<p>These portraits are a window into what remains of Georgia’s Jewish community. Over the past 30 years, the number of Jews living in Georgia has dropped from 24,800 to just 4000. The people featured in this essay represent the diversity of their community. Their way of life, attitudes toward religion, and lives are uniquely personal. Together, however, they create and continue the ancient tradition of the Georgian-Jewish experience.</p>
The face of Georgia’s Jewish community
<p style="text-align: justify;">My story "Feeling blue" is about a dystopian future, where humans live in isolation and where all social interaction is banned. Memories are the only place where physical interaction exists. The project is inspired by the ongoing pandemic of the coronavirus, which is affecting 190 countries and has already claimed over 20 000 lives. One of the measures being taken to slow the spread of the virus is isolation. Since humans are social creatures, isolation can, in the long term, affect people's mental health and even physical wellbeing. Being self-isolated for two weeks has already ruined my sleep pattern. This made me wonder how we would all cope if today's extraordinary circumstances were to become our everyday routine in the future.</p>
Through this photo essay, I want to address the fears young people have about growing old, and their thoughts about how our society treats the elderly.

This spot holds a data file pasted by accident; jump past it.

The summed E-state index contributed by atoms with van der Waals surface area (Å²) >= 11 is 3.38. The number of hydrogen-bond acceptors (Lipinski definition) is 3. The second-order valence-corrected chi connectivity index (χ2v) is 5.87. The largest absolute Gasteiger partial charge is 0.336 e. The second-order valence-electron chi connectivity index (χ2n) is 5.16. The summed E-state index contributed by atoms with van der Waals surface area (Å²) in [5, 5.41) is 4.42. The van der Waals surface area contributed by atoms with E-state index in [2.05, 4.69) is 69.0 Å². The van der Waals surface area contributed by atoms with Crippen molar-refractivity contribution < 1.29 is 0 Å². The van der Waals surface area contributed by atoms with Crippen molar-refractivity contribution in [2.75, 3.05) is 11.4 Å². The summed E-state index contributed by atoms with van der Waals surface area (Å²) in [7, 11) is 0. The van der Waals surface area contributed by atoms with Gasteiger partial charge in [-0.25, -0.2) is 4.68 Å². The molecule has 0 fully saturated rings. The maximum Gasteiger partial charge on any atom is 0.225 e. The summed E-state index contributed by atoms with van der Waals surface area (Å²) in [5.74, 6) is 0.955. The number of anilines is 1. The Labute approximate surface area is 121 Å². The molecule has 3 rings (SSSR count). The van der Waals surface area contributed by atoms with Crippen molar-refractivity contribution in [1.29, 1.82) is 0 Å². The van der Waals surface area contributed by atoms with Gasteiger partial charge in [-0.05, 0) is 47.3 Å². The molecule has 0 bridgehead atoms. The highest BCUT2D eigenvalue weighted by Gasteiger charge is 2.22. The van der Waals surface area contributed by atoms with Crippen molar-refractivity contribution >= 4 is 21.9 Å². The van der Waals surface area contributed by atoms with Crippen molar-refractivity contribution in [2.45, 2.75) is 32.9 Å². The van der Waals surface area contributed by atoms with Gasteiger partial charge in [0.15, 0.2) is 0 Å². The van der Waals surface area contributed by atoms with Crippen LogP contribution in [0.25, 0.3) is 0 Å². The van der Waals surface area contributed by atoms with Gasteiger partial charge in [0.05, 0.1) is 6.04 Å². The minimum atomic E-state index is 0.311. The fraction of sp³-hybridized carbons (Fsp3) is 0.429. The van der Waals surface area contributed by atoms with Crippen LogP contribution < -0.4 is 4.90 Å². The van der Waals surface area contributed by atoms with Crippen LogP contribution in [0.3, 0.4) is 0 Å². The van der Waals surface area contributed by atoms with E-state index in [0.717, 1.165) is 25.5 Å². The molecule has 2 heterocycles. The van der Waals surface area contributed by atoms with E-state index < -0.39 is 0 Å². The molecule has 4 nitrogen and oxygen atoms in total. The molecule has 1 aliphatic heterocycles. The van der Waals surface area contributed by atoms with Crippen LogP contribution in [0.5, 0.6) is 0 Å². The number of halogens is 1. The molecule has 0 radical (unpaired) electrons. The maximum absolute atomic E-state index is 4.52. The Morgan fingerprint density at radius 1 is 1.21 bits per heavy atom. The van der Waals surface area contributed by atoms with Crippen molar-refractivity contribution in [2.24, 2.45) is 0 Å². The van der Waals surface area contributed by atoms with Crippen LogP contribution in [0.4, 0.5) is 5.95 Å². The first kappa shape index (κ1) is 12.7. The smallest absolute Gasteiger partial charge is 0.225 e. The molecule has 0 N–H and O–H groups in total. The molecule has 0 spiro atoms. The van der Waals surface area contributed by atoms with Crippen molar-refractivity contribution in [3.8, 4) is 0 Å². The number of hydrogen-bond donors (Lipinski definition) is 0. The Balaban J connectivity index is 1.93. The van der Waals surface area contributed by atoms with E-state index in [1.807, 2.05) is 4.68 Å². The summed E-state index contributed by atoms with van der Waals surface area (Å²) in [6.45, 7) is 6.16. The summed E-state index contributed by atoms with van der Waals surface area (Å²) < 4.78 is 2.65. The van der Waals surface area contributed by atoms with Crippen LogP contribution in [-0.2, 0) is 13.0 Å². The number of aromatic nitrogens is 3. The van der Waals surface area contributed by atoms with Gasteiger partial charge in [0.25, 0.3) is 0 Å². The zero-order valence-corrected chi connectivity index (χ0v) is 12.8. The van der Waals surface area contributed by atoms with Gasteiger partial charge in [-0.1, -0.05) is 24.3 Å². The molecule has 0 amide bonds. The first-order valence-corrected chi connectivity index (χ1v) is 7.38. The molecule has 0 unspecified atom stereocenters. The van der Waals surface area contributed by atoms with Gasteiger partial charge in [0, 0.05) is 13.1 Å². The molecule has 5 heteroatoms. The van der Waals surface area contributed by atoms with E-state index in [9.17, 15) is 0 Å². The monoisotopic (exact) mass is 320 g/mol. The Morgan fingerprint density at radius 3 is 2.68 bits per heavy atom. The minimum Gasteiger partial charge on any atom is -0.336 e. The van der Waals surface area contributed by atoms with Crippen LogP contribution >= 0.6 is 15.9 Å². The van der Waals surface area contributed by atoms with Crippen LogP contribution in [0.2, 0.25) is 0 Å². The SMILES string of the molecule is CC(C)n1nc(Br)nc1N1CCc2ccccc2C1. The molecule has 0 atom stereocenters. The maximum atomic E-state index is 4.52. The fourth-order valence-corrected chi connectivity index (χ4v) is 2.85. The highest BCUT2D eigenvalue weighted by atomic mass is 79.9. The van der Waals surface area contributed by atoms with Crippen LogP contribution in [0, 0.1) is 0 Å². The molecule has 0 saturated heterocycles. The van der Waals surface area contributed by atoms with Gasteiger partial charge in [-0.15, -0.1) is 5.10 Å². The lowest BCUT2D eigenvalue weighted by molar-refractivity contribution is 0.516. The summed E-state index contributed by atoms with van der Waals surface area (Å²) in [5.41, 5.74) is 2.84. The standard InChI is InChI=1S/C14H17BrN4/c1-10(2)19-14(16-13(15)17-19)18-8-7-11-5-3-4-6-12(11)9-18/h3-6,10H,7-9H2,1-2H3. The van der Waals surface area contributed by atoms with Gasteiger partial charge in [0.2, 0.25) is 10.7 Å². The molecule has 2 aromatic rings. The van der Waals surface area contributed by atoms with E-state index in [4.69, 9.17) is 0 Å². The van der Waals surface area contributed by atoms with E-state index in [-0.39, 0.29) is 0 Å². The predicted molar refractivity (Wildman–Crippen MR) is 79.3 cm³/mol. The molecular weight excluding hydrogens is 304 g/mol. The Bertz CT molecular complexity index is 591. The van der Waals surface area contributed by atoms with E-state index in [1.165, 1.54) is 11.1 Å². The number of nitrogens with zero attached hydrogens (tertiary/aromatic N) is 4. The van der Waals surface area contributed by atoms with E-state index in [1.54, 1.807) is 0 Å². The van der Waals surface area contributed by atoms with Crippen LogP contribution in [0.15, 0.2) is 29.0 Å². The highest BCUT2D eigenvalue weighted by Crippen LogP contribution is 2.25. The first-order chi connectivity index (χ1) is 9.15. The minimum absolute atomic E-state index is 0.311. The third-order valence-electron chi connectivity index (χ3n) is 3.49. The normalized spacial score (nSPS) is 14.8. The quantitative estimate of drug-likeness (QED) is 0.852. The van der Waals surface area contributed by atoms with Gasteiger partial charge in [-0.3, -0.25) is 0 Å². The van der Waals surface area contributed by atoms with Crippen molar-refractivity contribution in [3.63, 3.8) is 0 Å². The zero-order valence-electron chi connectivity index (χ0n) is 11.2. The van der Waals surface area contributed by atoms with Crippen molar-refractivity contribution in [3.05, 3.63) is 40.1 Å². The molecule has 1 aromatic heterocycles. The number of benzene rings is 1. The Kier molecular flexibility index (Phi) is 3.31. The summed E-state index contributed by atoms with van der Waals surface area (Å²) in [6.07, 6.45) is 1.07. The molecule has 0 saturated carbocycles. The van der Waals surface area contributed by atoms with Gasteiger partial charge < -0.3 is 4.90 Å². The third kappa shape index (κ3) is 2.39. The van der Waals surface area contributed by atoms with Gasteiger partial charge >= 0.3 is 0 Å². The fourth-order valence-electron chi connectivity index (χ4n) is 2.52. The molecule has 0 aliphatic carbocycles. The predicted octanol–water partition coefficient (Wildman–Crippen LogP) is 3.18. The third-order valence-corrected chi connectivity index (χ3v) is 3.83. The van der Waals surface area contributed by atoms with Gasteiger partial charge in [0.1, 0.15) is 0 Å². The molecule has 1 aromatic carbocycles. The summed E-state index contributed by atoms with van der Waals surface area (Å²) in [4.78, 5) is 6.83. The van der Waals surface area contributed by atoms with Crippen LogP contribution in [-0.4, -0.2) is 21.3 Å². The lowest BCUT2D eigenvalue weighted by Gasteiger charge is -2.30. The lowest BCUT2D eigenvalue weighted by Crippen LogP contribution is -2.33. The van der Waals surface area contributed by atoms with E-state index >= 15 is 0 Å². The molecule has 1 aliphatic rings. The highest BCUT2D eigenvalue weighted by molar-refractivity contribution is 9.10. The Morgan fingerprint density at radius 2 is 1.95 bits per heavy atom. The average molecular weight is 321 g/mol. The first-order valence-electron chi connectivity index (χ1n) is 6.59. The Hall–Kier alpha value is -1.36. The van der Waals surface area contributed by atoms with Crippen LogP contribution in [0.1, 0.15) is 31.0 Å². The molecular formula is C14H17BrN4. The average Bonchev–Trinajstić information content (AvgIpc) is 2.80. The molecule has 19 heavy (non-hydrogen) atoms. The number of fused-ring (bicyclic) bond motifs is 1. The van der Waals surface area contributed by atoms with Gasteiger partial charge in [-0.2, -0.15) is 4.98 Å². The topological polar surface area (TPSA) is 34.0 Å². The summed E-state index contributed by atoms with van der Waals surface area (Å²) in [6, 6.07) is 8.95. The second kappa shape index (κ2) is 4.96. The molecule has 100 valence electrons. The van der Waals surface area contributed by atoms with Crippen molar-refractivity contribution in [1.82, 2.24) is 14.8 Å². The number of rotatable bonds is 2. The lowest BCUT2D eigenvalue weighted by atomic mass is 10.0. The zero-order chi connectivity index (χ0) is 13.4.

Funny how it all falls away
This is a story about two women in their twenties. A story about a writer and a sex worker, one a booklover, the other a culinary enthusiast. One dreams about publishing her first novel and the other—building a nursing home for the elderly.
"Things I stole" is an on-going project dedicated to a painful dating strategy commonly known as ghosting.
Things I stole
This is a story of lost friendships, faded memories, but also broken stereotypes and new relations built on ruins. As a result of the Abkhazia and South Ossetian conflicts, thousands of people had to leave behind their lives and ended up displaced. Contacts with friends gradually faded, then died. Today, there is almost no communication between young Georgians, Abkhazians, and South Ossetians. However, a ray of light exists. A few individuals have managed to meet and realize that friendship, despite division, is possible.
This is a story about two women in their twenties. A story about a writer and a sex worker, one a book-lover, the other a culinary enthusiast. One dreams about publishing her first novel and the other—building a nursing home for the elderly.
In Georgia views about virginity, and its loss, are set in stone. The blessing of a man, that is the first intercourse, is relevant. Once a child enters puberty, older family members decide whether the young boy is old enough to lose his virginity. If so, they plan a visit to a sex worker - strengthening the idea of asserting men’s masculinity and their desires. A visit to a brothel is a way to assert the men’s authority and control.
The Sexual Blessing of a Georgian Man
The 1,850 residents of Akhali Samgori lack access to safe drinking water and most of them drink and cook with bottled water - at least those who can afford it. Then, there is the smell - the prickly, acrid, stinging odour that lingers in the air.
When the Wind Blows